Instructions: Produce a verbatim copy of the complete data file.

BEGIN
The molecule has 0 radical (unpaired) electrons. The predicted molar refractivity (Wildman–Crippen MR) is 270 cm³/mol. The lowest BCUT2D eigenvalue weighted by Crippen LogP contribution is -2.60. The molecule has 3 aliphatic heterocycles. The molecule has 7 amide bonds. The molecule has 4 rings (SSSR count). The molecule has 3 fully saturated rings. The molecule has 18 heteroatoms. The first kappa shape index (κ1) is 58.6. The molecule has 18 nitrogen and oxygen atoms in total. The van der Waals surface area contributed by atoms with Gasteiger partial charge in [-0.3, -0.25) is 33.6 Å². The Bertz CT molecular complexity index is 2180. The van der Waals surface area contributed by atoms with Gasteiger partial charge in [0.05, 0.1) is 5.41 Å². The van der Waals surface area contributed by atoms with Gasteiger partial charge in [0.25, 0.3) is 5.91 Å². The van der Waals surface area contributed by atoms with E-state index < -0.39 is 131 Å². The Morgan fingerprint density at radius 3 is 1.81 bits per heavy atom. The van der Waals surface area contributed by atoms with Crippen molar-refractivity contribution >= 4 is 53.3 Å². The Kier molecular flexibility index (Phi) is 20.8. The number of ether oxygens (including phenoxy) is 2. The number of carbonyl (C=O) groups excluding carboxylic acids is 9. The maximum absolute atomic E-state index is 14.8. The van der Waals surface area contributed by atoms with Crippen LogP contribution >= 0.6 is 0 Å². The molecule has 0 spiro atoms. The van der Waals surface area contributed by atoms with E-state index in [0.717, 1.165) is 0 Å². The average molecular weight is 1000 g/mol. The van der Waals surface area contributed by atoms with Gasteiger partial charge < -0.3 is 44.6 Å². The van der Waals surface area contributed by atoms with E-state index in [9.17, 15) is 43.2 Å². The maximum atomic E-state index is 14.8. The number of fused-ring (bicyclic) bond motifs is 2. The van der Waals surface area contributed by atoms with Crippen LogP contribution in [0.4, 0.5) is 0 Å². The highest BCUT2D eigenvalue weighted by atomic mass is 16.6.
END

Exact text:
The molecule has 0 radical (unpaired) electrons. The predicted molar refractivity (Wildman–Crippen MR) is 270 cm³/mol. The lowest BCUT2D eigenvalue weighted by Crippen LogP contribution is -2.60. The molecule has 3 aliphatic heterocycles. The molecule has 7 amide bonds. The molecule has 4 rings (SSSR count). The molecule has 3 fully saturated rings. The molecule has 18 heteroatoms. The first kappa shape index (κ1) is 58.6. The molecule has 18 nitrogen and oxygen atoms in total. The van der Waals surface area contributed by atoms with Gasteiger partial charge in [-0.3, -0.25) is 33.6 Å². The Bertz CT molecular complexity index is 2180. The van der Waals surface area contributed by atoms with Gasteiger partial charge in [0.05, 0.1) is 5.41 Å². The van der Waals surface area contributed by atoms with Gasteiger partial charge in [0.25, 0.3) is 5.91 Å². The van der Waals surface area contributed by atoms with E-state index < -0.39 is 131 Å². The Morgan fingerprint density at radius 3 is 1.81 bits per heavy atom. The van der Waals surface area contributed by atoms with Crippen molar-refractivity contribution >= 4 is 53.3 Å². The Kier molecular flexibility index (Phi) is 20.8. The number of ether oxygens (including phenoxy) is 2. The number of carbonyl (C=O) groups excluding carboxylic acids is 9. The maximum absolute atomic E-state index is 14.8. The van der Waals surface area contributed by atoms with Crippen LogP contribution >= 0.6 is 0 Å². The molecule has 0 spiro atoms. The van der Waals surface area contributed by atoms with E-state index in [0.717, 1.165) is 0 Å². The average molecular weight is 1000 g/mol. The van der Waals surface area contributed by atoms with Gasteiger partial charge < -0.3 is 44.6 Å². The van der Waals surface area contributed by atoms with E-state index in [9.17, 15) is 43.2 Å². The maximum atomic E-state index is 14.8. The number of fused-ring (bicyclic) bond motifs is 2. The van der Waals surface area contributed by atoms with Crippen LogP contribution in [0.4, 0.5) is 0 Å². The highest BCUT2D eigenvalue weighted by atomic mass is 16.6.